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C.N. Douglas, comp.  Forty Thousand Quotations: Prose and Poetical.  1917.
 
Timidity
 
  Women do not fancy timid men.
Mme. Deluzy.    
  1
  Timidity is a disease of the mind.
Dr. Johnson.    
  2
  Timidity challenges the scorn of women.
Massias.    
  3
  That mute eloquence which passeth speech.
Rogers.    
  4
  Looks that asked, yet dared not hope relief.
Rogers.    
  5
  No woman dares express all she thinks.
J. Petit-Senn.    
  6
  Silent when glad; affectionate, though shy.
Beattie.    
  7
  An ounce of courage will go farther with women than a pound of timidity.
Balzac.    
  8
  Death of thy soul! those linen cheeks of thine are counsellors to fear.
Shakespeare.    
  9
  Early and provident fear is the mother of safety.
Burke.    
  10
  The absent danger greater still appears; less fears he who is near the thing he fears.
Daniel.    
  11
  A thousand fears still overawe when she appears.
Granville.    
  12
  Bestow, base man, thy idle threats elsewhere; my mother’s daughter knows not how to fear.
Dryden.    
  13
  Women, somehow, have the same fear of witty men as of fireworks.
Douglas Jerrold.    
  14
  The beings who appear cold, but are only timid, adore where they dare to love.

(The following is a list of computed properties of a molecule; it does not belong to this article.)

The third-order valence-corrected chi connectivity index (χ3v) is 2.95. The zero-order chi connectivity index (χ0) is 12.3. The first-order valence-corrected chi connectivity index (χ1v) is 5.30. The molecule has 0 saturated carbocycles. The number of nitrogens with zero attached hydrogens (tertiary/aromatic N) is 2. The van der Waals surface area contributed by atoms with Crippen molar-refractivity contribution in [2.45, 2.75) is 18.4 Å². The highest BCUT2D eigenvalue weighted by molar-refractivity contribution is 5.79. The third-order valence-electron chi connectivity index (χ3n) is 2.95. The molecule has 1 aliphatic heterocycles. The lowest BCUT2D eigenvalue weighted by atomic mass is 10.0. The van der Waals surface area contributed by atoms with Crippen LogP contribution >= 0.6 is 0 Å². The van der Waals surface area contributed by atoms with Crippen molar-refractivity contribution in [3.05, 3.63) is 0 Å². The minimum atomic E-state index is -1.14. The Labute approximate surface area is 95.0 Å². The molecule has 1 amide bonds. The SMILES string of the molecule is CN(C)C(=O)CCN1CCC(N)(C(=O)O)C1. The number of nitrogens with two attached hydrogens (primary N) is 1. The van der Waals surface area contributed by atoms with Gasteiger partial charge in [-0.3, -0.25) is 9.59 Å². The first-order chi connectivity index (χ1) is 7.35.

Mme. Swetchine.    
  15
  Speechless with wonder and half dead with fear.
Addison.    
  16
  A woman is seldom merciful to the man who is timid.
Bulwer-Lytton.    
  17
  One with more of soul in his face than words on his tongue.
Wordsworth.    
  18
  Presumption will be easily corrected; but timidity is a disease of the mind more obstinate and fatal.
Johnson.    
  19
  Until every good man is brave, we must expect to find many good women timid—too timid even to believe in the correctness of their own best promptings, when these would place them in a minority.
George Eliot.    
  20
 
 
  Love is frightened at the intervals of insensibility and callousness that encroach by little and little on the dominion of grief, and it makes efforts to recall the keenness of the first anguish.
George Eliot.    
  21
 
 
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